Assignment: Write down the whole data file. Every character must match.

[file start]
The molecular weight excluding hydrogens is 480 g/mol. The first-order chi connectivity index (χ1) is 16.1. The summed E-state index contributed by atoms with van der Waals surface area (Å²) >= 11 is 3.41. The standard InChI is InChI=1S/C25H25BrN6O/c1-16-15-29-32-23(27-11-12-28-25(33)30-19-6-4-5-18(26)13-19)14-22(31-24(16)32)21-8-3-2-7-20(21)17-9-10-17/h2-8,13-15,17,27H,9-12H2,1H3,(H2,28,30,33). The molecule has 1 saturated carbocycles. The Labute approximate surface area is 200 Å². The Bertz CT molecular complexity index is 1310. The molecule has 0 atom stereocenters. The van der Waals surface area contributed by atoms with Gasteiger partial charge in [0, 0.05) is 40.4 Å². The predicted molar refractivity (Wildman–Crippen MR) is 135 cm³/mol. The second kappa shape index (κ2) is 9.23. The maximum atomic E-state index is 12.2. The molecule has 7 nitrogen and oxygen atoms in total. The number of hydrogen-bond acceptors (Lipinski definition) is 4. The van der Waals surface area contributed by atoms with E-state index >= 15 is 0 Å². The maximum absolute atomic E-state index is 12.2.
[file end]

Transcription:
The molecular weight excluding hydrogens is 480 g/mol. The first-order chi connectivity index (χ1) is 16.1. The summed E-state index contributed by atoms with van der Waals surface area (Å²) >= 11 is 3.41. The standard InChI is InChI=1S/C25H25BrN6O/c1-16-15-29-32-23(27-11-12-28-25(33)30-19-6-4-5-18(26)13-19)14-22(31-24(16)32)21-8-3-2-7-20(21)17-9-10-17/h2-8,13-15,17,27H,9-12H2,1H3,(H2,28,30,33). The molecule has 1 saturated carbocycles. The Labute approximate surface area is 200 Å². The Bertz CT molecular complexity index is 1310. The molecule has 0 atom stereocenters. The van der Waals surface area contributed by atoms with Gasteiger partial charge in [0, 0.05) is 40.4 Å². The predicted molar refractivity (Wildman–Crippen MR) is 135 cm³/mol. The second kappa shape index (κ2) is 9.23. The maximum atomic E-state index is 12.2. The molecule has 7 nitrogen and oxygen atoms in total. The number of hydrogen-bond acceptors (Lipinski definition) is 4. The van der Waals surface area contributed by atoms with E-state index >= 15 is 0 Å². The maximum absolute atomic E-state index is 12.2.